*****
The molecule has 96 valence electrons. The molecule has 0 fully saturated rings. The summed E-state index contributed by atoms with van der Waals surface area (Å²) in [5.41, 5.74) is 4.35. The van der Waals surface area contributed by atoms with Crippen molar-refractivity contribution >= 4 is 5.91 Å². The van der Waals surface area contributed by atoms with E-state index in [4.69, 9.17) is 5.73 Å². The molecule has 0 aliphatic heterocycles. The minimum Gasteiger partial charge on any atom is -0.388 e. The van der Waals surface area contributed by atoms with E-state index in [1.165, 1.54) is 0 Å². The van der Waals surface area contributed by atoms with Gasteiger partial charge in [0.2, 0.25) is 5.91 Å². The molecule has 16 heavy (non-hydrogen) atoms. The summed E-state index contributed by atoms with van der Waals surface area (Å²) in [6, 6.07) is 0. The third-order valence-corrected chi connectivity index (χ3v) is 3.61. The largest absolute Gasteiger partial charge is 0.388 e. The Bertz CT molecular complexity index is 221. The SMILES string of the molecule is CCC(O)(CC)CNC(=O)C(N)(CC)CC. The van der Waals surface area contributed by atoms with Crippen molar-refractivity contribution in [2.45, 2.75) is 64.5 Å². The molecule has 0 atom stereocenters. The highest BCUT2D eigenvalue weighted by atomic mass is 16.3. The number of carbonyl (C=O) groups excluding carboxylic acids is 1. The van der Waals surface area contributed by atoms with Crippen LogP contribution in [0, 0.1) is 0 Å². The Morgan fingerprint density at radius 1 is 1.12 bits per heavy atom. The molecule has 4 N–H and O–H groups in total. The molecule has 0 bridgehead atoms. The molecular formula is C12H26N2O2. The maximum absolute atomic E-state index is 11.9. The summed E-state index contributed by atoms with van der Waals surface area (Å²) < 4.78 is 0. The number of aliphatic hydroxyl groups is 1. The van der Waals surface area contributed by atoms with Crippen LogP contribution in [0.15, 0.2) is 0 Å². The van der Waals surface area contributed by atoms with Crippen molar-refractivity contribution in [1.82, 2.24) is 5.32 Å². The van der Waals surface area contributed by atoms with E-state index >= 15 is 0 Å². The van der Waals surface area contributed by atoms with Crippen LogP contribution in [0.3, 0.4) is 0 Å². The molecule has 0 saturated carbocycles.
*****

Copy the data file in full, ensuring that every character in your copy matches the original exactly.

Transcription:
The molecule has 96 valence electrons. The molecule has 0 fully saturated rings. The summed E-state index contributed by atoms with van der Waals surface area (Å²) in [5.41, 5.74) is 4.35. The van der Waals surface area contributed by atoms with Crippen molar-refractivity contribution >= 4 is 5.91 Å². The van der Waals surface area contributed by atoms with E-state index in [4.69, 9.17) is 5.73 Å². The molecule has 0 aliphatic heterocycles. The minimum Gasteiger partial charge on any atom is -0.388 e. The van der Waals surface area contributed by atoms with E-state index in [1.165, 1.54) is 0 Å². The van der Waals surface area contributed by atoms with Gasteiger partial charge in [0.2, 0.25) is 5.91 Å². The molecule has 16 heavy (non-hydrogen) atoms. The summed E-state index contributed by atoms with van der Waals surface area (Å²) in [6, 6.07) is 0. The third-order valence-corrected chi connectivity index (χ3v) is 3.61. The largest absolute Gasteiger partial charge is 0.388 e. The Bertz CT molecular complexity index is 221. The SMILES string of the molecule is CCC(O)(CC)CNC(=O)C(N)(CC)CC. The van der Waals surface area contributed by atoms with Crippen molar-refractivity contribution in [2.45, 2.75) is 64.5 Å². The molecule has 0 atom stereocenters. The highest BCUT2D eigenvalue weighted by atomic mass is 16.3. The number of carbonyl (C=O) groups excluding carboxylic acids is 1. The van der Waals surface area contributed by atoms with Crippen LogP contribution in [0, 0.1) is 0 Å². The Morgan fingerprint density at radius 1 is 1.12 bits per heavy atom. The molecule has 4 N–H and O–H groups in total. The molecule has 0 bridgehead atoms. The molecular formula is C12H26N2O2. The maximum absolute atomic E-state index is 11.9. The summed E-state index contributed by atoms with van der Waals surface area (Å²) < 4.78 is 0. The number of aliphatic hydroxyl groups is 1. The van der Waals surface area contributed by atoms with Crippen LogP contribution in [0.15, 0.2) is 0 Å². The van der Waals surface area contributed by atoms with Crippen molar-refractivity contribution in [1.82, 2.24) is 5.32 Å². The van der Waals surface area contributed by atoms with E-state index >= 15 is 0 Å². The van der Waals surface area contributed by atoms with Crippen LogP contribution in [0.3, 0.4) is 0 Å². The molecule has 0 saturated carbocycles.